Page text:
Again, I have a feeling that this was discussed relatively recently. Interestingly, in your examples, spelling out the SI unit and using an abbreviation for the American/Imperial unit looks very wrong to me, but the other way looks entirely natural.
The way this is written seems too prescriptive to me. For a start, the MoS shouldn't need to caution against edit warring — that's a given in all contexts. But if we're going to allow words or abbreviations in text, this bullet point suddenly seems redundant to me — it's only necessary if you're going to force words in text and symbols in parentheses. Couldn't we just drop it altogether?
Stephen Turner (Talk) 11:01, 18 March 2007 (UTC)
Given that my main complaint is over-prescriptivism, if my substitutions/additions seem prescriptivist then they obviously need paring down! Warnings against edit-warring: Perfectly fine with dropping them. That was WP:CREEP. I agree that the whole thing can just be removed; I didn't remove it myself, just modified it, because I was trying to avoid deletions in the big edit, saving them for later. But now it is later.  :-) Also, strongly agree with your take in the first part of your reply, but I didn't want to remove the examples (which weren't mine to begin with), for same reason already given. My first round of edits was to add/alter not remove. — SMcCandlish [talk] [contrib] 18:27, 18 March 2007 (UTC)
Should something be said about those occasions when the indication of two alternate units of measure are appropriate? This can appear in aviation articles, for instance, where liquid volumes are concerned — e.g., "xx gal (US) (yy Imp gal, zz l[iter])". Askari Mark (Talk) 02:47, 21 March 2007 (UTC)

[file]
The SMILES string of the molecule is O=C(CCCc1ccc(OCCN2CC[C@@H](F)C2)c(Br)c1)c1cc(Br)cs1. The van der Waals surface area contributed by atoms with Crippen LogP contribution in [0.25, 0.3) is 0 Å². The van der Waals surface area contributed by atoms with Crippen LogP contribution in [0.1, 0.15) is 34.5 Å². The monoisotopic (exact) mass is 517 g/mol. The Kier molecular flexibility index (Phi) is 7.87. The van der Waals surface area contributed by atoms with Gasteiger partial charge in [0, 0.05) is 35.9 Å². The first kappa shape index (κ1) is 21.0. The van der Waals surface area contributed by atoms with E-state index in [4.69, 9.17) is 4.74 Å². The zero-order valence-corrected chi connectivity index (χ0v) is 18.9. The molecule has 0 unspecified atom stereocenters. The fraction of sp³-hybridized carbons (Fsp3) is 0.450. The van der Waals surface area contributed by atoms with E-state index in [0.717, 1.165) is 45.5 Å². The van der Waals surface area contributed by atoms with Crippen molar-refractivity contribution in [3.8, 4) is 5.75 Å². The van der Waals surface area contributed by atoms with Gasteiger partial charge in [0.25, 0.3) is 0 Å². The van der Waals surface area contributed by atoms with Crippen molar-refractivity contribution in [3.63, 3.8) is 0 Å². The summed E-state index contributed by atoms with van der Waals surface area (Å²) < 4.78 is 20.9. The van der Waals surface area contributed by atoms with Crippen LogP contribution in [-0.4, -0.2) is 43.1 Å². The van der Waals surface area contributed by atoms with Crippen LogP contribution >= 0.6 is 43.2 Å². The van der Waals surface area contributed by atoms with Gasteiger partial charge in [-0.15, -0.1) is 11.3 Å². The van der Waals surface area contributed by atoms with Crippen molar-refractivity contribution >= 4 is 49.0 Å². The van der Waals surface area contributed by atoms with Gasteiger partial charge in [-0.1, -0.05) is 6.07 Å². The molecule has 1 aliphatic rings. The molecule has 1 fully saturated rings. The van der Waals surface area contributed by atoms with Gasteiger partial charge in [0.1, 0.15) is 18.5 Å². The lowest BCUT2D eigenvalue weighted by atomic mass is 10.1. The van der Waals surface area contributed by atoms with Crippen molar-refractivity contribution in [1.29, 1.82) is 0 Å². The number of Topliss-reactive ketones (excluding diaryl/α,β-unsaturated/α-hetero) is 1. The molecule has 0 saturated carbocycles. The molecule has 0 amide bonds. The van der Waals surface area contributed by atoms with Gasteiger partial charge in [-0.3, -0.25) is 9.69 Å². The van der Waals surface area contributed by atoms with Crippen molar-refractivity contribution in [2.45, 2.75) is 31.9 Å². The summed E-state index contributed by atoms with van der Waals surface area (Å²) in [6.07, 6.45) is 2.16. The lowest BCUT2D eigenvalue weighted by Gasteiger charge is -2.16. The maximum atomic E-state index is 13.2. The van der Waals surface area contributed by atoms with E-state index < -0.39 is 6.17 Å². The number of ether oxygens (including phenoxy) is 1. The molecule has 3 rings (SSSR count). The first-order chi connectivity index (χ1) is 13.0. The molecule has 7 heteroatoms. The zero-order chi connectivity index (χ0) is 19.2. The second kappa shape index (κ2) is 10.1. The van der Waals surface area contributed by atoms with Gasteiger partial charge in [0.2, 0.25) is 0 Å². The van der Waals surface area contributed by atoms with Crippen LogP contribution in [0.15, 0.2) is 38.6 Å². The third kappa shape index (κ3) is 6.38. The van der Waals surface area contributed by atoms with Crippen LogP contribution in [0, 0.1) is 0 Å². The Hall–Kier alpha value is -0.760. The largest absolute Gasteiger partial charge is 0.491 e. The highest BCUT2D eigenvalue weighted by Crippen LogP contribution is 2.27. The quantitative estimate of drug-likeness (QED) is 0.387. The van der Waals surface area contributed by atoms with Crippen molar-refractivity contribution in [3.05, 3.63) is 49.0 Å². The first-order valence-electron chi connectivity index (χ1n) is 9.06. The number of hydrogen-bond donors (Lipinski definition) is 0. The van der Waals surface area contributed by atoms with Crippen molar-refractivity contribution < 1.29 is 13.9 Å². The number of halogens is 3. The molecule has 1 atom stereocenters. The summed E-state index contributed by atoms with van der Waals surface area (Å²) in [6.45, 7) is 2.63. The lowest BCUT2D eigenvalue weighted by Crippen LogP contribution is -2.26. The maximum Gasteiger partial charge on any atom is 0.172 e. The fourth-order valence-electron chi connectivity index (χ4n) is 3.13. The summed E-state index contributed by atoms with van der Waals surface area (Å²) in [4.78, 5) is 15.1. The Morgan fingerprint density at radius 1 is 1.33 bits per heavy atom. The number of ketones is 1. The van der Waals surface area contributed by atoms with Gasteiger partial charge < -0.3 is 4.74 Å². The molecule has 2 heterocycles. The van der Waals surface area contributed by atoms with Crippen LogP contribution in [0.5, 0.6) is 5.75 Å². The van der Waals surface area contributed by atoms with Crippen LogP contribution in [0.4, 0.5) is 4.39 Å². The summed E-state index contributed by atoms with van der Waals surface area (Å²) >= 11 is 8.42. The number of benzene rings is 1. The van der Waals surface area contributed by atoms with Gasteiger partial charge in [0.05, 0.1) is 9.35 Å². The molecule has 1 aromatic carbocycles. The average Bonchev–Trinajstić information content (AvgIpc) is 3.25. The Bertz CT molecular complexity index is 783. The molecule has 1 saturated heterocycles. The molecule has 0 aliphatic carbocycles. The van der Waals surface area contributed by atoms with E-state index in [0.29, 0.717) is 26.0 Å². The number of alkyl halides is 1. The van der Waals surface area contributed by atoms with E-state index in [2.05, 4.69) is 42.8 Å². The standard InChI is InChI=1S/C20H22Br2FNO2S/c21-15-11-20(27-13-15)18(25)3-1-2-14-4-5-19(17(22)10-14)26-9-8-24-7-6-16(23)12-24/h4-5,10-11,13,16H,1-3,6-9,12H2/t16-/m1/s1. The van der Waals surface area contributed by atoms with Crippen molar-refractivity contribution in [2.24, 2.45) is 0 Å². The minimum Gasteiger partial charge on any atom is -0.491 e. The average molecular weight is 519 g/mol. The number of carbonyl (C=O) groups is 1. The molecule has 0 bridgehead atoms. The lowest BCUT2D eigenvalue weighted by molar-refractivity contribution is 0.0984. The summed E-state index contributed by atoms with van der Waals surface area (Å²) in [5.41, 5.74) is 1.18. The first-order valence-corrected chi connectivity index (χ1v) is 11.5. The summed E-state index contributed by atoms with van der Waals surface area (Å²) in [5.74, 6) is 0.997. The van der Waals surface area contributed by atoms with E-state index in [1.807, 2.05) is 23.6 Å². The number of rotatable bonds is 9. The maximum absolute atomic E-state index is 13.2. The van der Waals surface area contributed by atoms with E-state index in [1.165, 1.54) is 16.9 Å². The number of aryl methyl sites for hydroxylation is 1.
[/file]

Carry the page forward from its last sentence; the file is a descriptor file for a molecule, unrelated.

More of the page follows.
If this is common and non-obvious enough that it needs a clarification, I have no objection. I'll let others weigh in before opining more concretely. — SMcCandlish [talk] [contrib] 05:38, 21 March 2007 (UTC)

Measurements in tables

Original had this as a side note in the parens section, but as the new version of it isn't prescriptive and we need to be near-prescriptive here, it's a new bullet point:

  • Abbreviating with unit symbols is strongly recommended when the measurements appear in a table or table-like list.

Note addition of "table-like list"; the vast majority of tables on Wikipedia begin their "life" as plain * or # lists until someone who knows table syntax comes along and improves them. — SMcCandlish [talk] [contrib] 17:19, 16 March 2007 (UTC)

Agreed. Stephen Turner (Talk) 11:04, 18 March 2007 (UTC)
Me too. —MJCdetroit 02:26, 22 March 2007 (UTC)

References to units themselves

This point was simply completely missing from the document:

  • Always spell out unit names when refering to the units themselves rather than to a measurement: "a four-minute mile", "some people think better in ounces than they do in grams".

The example text could probably be better, esp. in the latter example. Intended to be inserted immediately before the "* Use standard abbreviations..." item. — SMcCandlish [talk] [contrib] 17:19, 16 March 2007 (UTC)

I agree that those things should be written like that, but I don't think we need a guideline about it. How many editors would actually write "some people think better in oz than they do in g"? I think we would be cautioning against a non-existent error. Stephen Turner (Talk) 11:06, 18 March 2007 (UTC)
Yep, it's WP:CREEP. I rescind it with extreme prejudice. — SMcCandlish [talk] [contrib] 18:29, 18 March 2007 (UTC)
Units should always be spelled out in indefinite references—in anything that doesn't have a number associated with it, for example. At least for the fairly simple units formed from not more than a couple of units, such as "miles per hour" or "ampere-hours" and the like. If it is build up from a whole bunch of units, there are some contexts where a symbolic version might be acceptable.